One of my contacts added several inches of height through lifts then elevators to equal/exceed a growing younger member of his family who was visiting – and he pulled it off without a blip and the lad thought he had been well beaten.
And of course technology and the incredible improvements in elevators styles has made a major difference. To be honest that’s why I myself only got into elevators two years ago – till then, all I had seen was those mass produced old fashioned things and there was no way I was going down that road. But now there is quality available. OK if you want a lift above 4″ you have to go for heavy duty workboot style soles. But even with that, so what (in the right place, worn with the right stuff)? Loads of people wear them, like on trainers and Timberlands and Docs.
And this really all boils down to improvements in quality of elevators + observation and people’s general lack of it. Unless you are particularly obsessed with some aspect of appearance, it is pretty difficult to keep in your head all the minutiae of other people’s appearance.
Trying stuff out
If you doubt this, I challenge you NOW – next time you go out wearing some boots, stuff a couple of pairs of socks into the heel of your boots if you don’t have lifts. Or better, cut some old carpet tiles or cardboard into heel shapes. Aim to get well over an inch if it fits comfortably, two if you can. Best for this are some boots that are a size bigger than normal. Walk to the shops to get it right in terms of walking and then come home to partner/go in to work/wherever. No-one will notice a thing. Not even those closest to you. You will be VERY aware that you are taller. Very. But they will not. Because EVERY pair of shoes, even flipflops, are elevators, people close to you are used to you being a little taller in your shoes to varying degrees, and do not even think about it.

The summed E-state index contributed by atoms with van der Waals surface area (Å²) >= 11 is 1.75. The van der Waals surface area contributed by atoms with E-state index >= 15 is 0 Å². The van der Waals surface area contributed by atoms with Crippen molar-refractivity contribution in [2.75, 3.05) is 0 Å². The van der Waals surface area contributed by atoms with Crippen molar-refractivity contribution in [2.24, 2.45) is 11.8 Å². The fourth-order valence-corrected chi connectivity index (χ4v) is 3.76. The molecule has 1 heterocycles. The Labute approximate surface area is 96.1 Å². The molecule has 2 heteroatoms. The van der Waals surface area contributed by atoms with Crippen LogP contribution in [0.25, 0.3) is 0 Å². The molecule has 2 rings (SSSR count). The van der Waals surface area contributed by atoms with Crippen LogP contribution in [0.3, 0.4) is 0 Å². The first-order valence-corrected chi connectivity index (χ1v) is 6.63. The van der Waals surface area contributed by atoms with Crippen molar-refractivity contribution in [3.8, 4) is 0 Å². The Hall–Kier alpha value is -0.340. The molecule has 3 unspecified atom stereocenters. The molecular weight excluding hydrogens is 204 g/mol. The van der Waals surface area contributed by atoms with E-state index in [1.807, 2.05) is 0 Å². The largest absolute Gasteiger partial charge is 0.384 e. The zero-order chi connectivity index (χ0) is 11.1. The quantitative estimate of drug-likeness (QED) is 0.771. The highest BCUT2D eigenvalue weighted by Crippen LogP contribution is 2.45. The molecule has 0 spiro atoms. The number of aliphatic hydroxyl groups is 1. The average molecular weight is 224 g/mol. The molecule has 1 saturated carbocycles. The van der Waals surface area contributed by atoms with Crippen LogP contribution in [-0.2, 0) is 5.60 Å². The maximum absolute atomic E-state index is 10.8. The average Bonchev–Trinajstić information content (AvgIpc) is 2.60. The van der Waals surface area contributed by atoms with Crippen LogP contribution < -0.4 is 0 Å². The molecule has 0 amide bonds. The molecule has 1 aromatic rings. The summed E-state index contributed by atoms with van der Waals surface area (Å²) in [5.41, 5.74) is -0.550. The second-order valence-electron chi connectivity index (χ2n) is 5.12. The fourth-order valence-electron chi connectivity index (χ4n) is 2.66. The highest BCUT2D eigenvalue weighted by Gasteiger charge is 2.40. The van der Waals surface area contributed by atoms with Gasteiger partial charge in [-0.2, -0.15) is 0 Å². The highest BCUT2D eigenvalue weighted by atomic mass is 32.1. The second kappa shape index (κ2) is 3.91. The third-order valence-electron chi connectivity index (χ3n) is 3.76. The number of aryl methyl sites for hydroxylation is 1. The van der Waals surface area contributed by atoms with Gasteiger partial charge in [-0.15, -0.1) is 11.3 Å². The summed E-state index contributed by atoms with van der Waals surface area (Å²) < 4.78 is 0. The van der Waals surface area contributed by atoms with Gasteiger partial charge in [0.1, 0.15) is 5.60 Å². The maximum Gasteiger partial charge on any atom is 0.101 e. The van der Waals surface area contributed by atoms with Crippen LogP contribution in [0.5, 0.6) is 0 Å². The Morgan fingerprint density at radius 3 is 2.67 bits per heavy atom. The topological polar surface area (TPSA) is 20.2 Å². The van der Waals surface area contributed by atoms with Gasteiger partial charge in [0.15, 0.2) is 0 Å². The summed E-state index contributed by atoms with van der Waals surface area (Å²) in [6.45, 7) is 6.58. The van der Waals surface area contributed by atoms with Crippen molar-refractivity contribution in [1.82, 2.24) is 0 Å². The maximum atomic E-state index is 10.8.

And of course the other key to confidence is wearing the right kinda clothes with your footwear. If you DO add height then you will not so easily carry it off if you are in some suit and wear clumpy great boots which LOOK like you are trying to add height (I’ve mentioned before the red carpet shots of people like Stallone and Robert Downey Jnr). Your boots absolutely should NOT be the focus other than as good looking, quality stuff. You should be wearing them, not the other way round.
So some tips then if you are starting out:
1 Start by adding a bit of height through lifts etc to test out your confidence.
2 If you are, say, less than around 5’10”, buy the 3″ elevators (actually 3.1″, (8cm)! in a classic style to start.
3 If you are taller than 5’10”, then you can get away first time out with 4″ elevators, specially if you have been adding height in other ways first.
4 Only go for 5″ elevators at first if you are very tall (I know, sounds crazy), or if you are well used to wearing lifts etc already.
5 Make sure that your pants/jeans cover the top of the boot and do not expose too much of it. This is not such a problem as you might think, but right at first it will give you a bit more confidence. I myself wear some elevators even with skinny jeans, but this is for “advanced wearers’ imho! And not all are suited.
6 Try all stuff out first just walking around generally, down the shops/mall – it makes you realise “OMG, the world hasn’t fallen apart, people aren’t pointing and giggling, there are no flashing lights over my footwear.” And I cannot tell you how much of a buzz that is.
7 And finally, as people are way less observant than you think, whatever you do, do it with confidence. That can carry you through a lot of things, even slight mistakes. The more confidence you have the easier it will be for you to ‘grow’. But that all varies with character and personality. Trial and experience and taking it easy in the journey upwards makes for confidence.